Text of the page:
Lacee

Dear Lacee,

Lemons

I’m glad you wrote before you did this. Your friend may have a beautiful smile, but she won’t for long if she continues with this. Lemons contain citric acid which will eat away at her tooth enamel, leaving her vulnerable to decay. She’ll also start to develop sensitive teeth.

If you think about it, lemons and other citrus fruits are often one of the main ingredients in cleaning solutions. Hopefully, you can warn her and she can see her dentist and forestall as much damage as possible.

It’s great that you want to whiten your teeth, but it’s more important to do it safely. The tooth bleaching gel that a dentist uses is perfectly safe for your teeth. There are two different options for professional teeth whitening.

Professional Teeth Whitening Options

Your first option is to get custom made trays to do at-home teeth whitening. Your dentist will provide you with the trays and the gel you need. You choose when you wear it and for how long, with a minimum of twenty minutes.

Your second option is to have in-office whitening done. This is often done using the Zoom Whitening system. You go in for your appointment and when you come out, your teeth will be as white as possible.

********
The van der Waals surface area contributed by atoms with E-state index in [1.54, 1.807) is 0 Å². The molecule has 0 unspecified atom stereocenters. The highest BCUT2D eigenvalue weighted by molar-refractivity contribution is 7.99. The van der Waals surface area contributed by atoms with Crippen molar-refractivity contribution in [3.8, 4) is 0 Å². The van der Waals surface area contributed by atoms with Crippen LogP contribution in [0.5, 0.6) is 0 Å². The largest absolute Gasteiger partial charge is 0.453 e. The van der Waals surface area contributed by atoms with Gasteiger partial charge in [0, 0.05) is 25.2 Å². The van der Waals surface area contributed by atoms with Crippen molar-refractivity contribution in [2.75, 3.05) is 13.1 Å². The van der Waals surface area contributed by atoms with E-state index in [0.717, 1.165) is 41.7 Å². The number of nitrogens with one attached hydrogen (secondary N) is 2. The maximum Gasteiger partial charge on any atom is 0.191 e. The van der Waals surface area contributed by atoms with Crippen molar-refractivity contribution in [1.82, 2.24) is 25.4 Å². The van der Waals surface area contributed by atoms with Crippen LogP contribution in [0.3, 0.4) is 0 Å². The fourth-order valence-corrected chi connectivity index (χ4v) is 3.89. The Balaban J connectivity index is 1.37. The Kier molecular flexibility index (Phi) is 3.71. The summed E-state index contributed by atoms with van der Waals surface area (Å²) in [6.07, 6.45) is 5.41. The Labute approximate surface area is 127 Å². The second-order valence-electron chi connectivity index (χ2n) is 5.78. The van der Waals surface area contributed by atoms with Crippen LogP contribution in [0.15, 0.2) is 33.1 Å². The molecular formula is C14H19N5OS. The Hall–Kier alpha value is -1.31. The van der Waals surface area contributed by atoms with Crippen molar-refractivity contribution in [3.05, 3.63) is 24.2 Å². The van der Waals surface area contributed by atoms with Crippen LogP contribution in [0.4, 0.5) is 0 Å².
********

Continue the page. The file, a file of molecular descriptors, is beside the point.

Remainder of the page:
One thing to be aware of is if you have any dental work, such as crowns, bridges, or fillings, they’ll have to be re-done if you want them to match the whitened teeth. Of course, that’s only necessary if they’re visible. If any crowns are on your front teeth, make sure your dentist gives you an all-porcelain crown. These look more natural.

This blog is brought to you by New Orleans Cosmetic Dentist Dr. Duane Delaune.

Can You Really Whiten Teeth with Charcoal?

My sister-in-law has been whitening her teeth using charcoal. She swears by it. I haven’t seen a ton of difference in her teeth, but I think there has been some. I have a couple of questions, though. One, does this actually work? Two, if so, is it safe?